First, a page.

Believe it or not, it is not compulsory, and not even all that important, despite the semantics that appear with regularity in the musical interplay, almost as though this were one of the added values. Semantics are a philosophical concept that follow the times and movements caused by change (evolutionary or involutional, dynamic or stationary) of the society in which we live. So, while some believe that sound is an entity enclosed within itself (an old and neutral hope of some twentieth century avant-garde), others consider the minutely descriptive style one of the purest expressions of musical abstractionism. Yet others are committed to that "musique d’ameublement" (today possibly transformed into new-age or ambient) that Satie would have liked to impose upon his audience, thereby anticipating the tastes of the end of the 20th century, which is often hidden in an anonymous sound destined to create "in vitro" sensationalism. I think that Pietro Tonolo is one of the few jazz musicians able to perpetuate a study that can still give body and meaning to notes. An artist that, like Max Weber, asks the question, "What is music?". This is difficult to answer, although, in being descriptive, slightly impressionist, but never extravagant or fleeting, bound to the figurative side, not simply "divulging" the notes (capable of experiencing them, portraying them), he does offer us some small clues on how to acquire the skills to examine this production. The formal structure of the recording is of concreteness and randomness (let us not consider the term musically but only metaphorically), giving the sense of a completeness and of a precision that do not, however, seek to be entirely well-finished or rigid.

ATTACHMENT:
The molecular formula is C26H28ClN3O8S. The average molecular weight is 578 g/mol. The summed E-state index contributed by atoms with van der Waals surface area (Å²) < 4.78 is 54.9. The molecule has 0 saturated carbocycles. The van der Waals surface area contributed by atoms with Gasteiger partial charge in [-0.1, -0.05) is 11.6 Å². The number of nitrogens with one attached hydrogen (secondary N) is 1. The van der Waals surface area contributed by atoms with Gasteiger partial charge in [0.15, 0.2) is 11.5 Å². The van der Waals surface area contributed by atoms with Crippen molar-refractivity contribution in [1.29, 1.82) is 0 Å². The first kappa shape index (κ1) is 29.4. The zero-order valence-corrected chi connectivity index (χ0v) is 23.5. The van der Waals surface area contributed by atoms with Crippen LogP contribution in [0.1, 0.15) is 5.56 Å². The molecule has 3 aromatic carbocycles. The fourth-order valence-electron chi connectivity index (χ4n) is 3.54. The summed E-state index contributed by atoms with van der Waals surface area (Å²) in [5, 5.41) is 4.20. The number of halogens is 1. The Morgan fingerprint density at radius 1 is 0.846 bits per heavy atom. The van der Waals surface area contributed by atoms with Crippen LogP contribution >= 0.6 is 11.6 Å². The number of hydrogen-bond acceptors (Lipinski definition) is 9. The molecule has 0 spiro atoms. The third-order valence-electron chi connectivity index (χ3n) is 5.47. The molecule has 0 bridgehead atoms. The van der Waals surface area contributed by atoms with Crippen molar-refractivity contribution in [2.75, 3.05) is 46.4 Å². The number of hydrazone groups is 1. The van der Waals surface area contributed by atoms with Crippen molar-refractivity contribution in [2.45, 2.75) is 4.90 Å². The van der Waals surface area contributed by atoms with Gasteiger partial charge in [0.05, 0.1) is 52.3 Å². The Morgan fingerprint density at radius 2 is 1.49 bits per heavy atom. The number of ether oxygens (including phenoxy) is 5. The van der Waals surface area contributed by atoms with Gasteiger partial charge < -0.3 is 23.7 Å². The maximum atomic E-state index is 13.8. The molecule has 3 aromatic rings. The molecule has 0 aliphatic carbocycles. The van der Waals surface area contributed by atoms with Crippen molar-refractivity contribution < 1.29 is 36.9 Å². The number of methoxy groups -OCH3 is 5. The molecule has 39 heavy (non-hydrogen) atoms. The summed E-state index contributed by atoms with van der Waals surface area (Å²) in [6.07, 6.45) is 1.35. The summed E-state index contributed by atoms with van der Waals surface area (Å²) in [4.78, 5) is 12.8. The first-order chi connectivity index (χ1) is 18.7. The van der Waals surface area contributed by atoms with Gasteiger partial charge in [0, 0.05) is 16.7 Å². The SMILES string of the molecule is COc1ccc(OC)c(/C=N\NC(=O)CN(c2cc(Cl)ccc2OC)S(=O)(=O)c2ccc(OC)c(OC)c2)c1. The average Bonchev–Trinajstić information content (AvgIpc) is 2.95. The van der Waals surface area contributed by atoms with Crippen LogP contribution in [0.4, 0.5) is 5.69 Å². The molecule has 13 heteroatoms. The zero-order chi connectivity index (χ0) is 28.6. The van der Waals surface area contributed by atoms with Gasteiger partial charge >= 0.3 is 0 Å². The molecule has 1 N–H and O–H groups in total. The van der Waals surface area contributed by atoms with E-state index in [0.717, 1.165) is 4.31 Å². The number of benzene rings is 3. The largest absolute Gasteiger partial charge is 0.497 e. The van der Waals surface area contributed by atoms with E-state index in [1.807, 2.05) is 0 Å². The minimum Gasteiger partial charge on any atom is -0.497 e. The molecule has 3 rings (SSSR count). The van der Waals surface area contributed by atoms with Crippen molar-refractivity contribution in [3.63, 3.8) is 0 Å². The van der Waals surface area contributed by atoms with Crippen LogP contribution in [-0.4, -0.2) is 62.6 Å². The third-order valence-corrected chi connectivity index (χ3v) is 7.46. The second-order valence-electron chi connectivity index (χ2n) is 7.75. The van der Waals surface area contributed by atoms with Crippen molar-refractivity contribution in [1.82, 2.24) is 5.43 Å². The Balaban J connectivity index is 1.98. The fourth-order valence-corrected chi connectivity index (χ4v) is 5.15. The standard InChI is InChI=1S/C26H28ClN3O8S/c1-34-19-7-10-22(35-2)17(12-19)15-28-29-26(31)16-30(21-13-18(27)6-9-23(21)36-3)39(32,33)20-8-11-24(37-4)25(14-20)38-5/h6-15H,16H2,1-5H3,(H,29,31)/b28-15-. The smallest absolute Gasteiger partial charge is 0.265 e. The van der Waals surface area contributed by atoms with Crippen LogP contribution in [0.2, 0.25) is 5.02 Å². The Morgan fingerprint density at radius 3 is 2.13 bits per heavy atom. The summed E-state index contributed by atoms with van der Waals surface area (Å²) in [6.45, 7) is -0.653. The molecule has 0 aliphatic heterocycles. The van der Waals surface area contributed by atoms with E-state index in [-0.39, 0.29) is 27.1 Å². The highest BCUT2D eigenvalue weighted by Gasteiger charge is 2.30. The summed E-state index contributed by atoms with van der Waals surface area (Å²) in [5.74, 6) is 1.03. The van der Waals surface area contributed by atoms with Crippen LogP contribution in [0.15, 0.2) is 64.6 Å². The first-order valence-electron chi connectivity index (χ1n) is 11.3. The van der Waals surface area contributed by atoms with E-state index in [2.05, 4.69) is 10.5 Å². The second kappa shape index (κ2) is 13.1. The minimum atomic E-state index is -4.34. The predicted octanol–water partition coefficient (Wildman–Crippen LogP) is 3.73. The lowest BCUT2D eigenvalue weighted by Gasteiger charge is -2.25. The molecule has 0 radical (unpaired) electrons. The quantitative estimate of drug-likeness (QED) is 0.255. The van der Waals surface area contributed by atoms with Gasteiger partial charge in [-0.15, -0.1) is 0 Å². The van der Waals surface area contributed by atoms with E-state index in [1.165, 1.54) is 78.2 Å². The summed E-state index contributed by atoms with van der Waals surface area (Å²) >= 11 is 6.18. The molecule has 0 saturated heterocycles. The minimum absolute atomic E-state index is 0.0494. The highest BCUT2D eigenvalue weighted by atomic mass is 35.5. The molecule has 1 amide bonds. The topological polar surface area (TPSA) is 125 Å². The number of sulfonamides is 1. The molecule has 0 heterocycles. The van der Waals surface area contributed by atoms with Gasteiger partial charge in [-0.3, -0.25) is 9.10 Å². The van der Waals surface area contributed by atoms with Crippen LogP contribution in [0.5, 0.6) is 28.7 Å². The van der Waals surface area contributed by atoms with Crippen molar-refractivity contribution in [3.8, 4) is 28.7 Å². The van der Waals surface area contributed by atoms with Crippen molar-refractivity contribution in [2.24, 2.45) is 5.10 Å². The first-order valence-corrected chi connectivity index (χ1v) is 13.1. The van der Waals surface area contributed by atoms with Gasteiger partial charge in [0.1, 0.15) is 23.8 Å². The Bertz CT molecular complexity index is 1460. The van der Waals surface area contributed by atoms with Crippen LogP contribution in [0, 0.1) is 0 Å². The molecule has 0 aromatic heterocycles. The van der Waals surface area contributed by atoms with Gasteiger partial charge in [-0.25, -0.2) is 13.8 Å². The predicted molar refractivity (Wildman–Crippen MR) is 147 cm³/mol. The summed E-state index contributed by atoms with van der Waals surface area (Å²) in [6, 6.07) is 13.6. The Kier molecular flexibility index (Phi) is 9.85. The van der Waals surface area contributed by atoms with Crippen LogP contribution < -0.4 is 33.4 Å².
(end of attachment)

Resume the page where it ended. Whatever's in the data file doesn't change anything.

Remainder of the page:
In "Farfalla", if we are to speak of semantics, can we imagine, or can the image be, something different projected inside us? It is there emotionally, in the "flourishes" of the sax and in the accordion that Gil Goldstein commands in a pointillist manner, of a craftsman of the sound of a popular festival seen from the window of the soul. And yet, it is not that simple; there is a tango (Abartil), and themes, that reveal an ethnicity (The Phoenicians) captured with vigor and with the need to start a "spiteful" game of reminders, of passages where the improvisation is the natural extension of the melody. With harmonies and tone colors, the saxophonist explores his world of tender ambiguities, of songs without words (although the line of the cantabile is strong), of tales without pages (imagination is all that is needed), of poems made up of accents and lyrical blends. Space is a determining concept, the nth one, because it makes you think of a sort of "marginality", of disturbing remoteness, of a restless search. These seven pieces drift one into the other, the notes that make them up live on "spatiality", on the contrasts of this strongly Mediterranean entity, which considers time with wisdom, as do Tonolo’s solos, occasionally "abandoned" to the interaction of piano, accordion and double bass, which vary, resume, regain possession of the magic of the themes. Pietro processes the material in all of its multifarious aspects; he does it revealing always a particular interest in structural conflicts, in harmonic annotations, in shades. The charm of the counterpoint, the levity of the rapid passages with an almost chamber music-like imprint (in Arco), the piercing staining of the tenor, which phrases with a bold clarity, abandoning any application of style, transform "Farfalle" into a little masterpiece. It is a question of mutant layers of sound; of synthesis, action and transformation in a continuous becoming, where the sense of measure and of proportion plays an essential "driving" role. A work, therefore, that does not manifest the idea of street bazaar folklore, that does not stick jazz onto tradition, that does not do its "little deed" just to please. A work, rather, that, by using "conversion processes" (the starting data serve to overcome the conventionalism of sound) courageously drifts towards dynamic overtures ready to welcome a new concept of modernity that is not only the expression of a brawny act of virtuosity, but also, and above all, of an emotional, human interaction. This is why Paolo Birro, on piano, and Pietro Ciancaglini, on double bass, are the leaders of a "drift" rhythm, and not only the protagonists of a simple accompaniment.